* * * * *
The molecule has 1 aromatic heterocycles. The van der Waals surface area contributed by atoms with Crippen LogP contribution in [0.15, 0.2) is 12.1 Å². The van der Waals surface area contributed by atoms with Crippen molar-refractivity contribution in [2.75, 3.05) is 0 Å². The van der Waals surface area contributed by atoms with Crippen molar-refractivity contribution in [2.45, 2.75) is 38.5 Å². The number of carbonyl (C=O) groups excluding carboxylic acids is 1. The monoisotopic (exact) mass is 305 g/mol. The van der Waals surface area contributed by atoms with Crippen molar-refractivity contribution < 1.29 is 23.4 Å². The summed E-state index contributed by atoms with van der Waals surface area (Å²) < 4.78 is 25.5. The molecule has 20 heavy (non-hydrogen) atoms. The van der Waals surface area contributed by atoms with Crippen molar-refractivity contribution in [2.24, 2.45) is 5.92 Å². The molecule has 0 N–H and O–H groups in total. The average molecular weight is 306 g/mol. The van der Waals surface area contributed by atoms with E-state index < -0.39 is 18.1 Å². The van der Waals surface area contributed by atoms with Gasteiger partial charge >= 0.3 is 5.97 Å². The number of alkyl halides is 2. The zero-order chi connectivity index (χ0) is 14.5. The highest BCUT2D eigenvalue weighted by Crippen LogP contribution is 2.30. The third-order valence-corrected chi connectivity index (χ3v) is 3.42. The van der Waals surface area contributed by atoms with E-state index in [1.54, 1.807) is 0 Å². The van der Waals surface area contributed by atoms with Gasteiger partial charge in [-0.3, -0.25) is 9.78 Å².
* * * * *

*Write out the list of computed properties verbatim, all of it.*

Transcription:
The molecule has 1 aromatic heterocycles. The van der Waals surface area contributed by atoms with Crippen LogP contribution in [0.15, 0.2) is 12.1 Å². The van der Waals surface area contributed by atoms with Crippen molar-refractivity contribution in [2.75, 3.05) is 0 Å². The van der Waals surface area contributed by atoms with Crippen molar-refractivity contribution in [2.45, 2.75) is 38.5 Å². The number of carbonyl (C=O) groups excluding carboxylic acids is 1. The monoisotopic (exact) mass is 305 g/mol. The van der Waals surface area contributed by atoms with Crippen molar-refractivity contribution < 1.29 is 23.4 Å². The summed E-state index contributed by atoms with van der Waals surface area (Å²) < 4.78 is 25.5. The molecule has 20 heavy (non-hydrogen) atoms. The van der Waals surface area contributed by atoms with Crippen molar-refractivity contribution in [2.24, 2.45) is 5.92 Å². The molecule has 0 N–H and O–H groups in total. The average molecular weight is 306 g/mol. The van der Waals surface area contributed by atoms with E-state index < -0.39 is 18.1 Å². The van der Waals surface area contributed by atoms with Gasteiger partial charge >= 0.3 is 5.97 Å². The number of alkyl halides is 2. The zero-order chi connectivity index (χ0) is 14.5. The highest BCUT2D eigenvalue weighted by Crippen LogP contribution is 2.30. The third-order valence-corrected chi connectivity index (χ3v) is 3.42. The van der Waals surface area contributed by atoms with E-state index in [1.54, 1.807) is 0 Å². The van der Waals surface area contributed by atoms with Gasteiger partial charge in [-0.3, -0.25) is 9.78 Å².